The difference is that one is assuming that they must get up to some legally defined maximum, which has always been stated as a maximum for good visibility, clear dry road...
The other is exceeding a legal minimum, which is specified for dark riding.

The other major difference is that the difference slowing down makes is that you have to hold your foot is a slightly different place. To ‘compete’ with car headlights on my commute I would need a battery capable of supply ~100W for 2 hours. To do that with any degree of comfort would need a 400Wh battery...
That’s > £500, and likely more mass than the bike...
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mjr
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Re: Near miss on busy road - plea for good lights!!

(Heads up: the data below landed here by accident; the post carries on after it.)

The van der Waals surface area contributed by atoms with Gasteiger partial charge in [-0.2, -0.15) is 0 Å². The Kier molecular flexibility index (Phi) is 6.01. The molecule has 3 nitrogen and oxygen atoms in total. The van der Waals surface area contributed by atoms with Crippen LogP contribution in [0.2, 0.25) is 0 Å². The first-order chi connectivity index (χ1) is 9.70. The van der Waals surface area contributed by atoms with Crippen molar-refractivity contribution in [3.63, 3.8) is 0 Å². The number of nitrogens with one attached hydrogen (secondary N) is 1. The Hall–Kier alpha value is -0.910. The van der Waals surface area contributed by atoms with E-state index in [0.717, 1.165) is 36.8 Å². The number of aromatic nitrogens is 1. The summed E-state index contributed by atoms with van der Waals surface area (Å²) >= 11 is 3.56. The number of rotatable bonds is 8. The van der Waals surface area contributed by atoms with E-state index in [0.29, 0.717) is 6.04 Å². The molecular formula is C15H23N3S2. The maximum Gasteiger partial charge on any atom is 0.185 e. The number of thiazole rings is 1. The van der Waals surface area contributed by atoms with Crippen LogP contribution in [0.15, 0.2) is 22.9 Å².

Postby mjr » 11 Dec 2017, 9:28am

eileithyia wrote:I think we are getting to the point of all having to agree that we do not agree.... it seems we are flogging a dead horse.
The OP is fairly adament that he was perfectly correct and the cyclist appeared from nowhere... possibly a blind spot or attention was marginally diverted for a few seconds while taking all other road conditions at the time (bus other passing traffic).
I guess we have all been in such a situation.

Yes, but rarely, and when I have been, I've accepted my error and striven to remedy it, rather than blame the potential victim.
Either way it seems there was the potential for an accident which was avoided at the time, and perhaps it is time to move on after tis the season og peace and goodwill.

While posting apparent agreement, it seems the op is unwilling to retract the mistaken claim that any lights can be bright enough to overcome the problem.
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Re: Near miss on busy road - plea for good lights!!

Postby Lesaid » 11 Dec 2017, 9:44am

mjr wrote:While posting apparent agreement, it seems the op is unwilling to retract the mistaken claim that any lights can be bright enough to overcome the problem.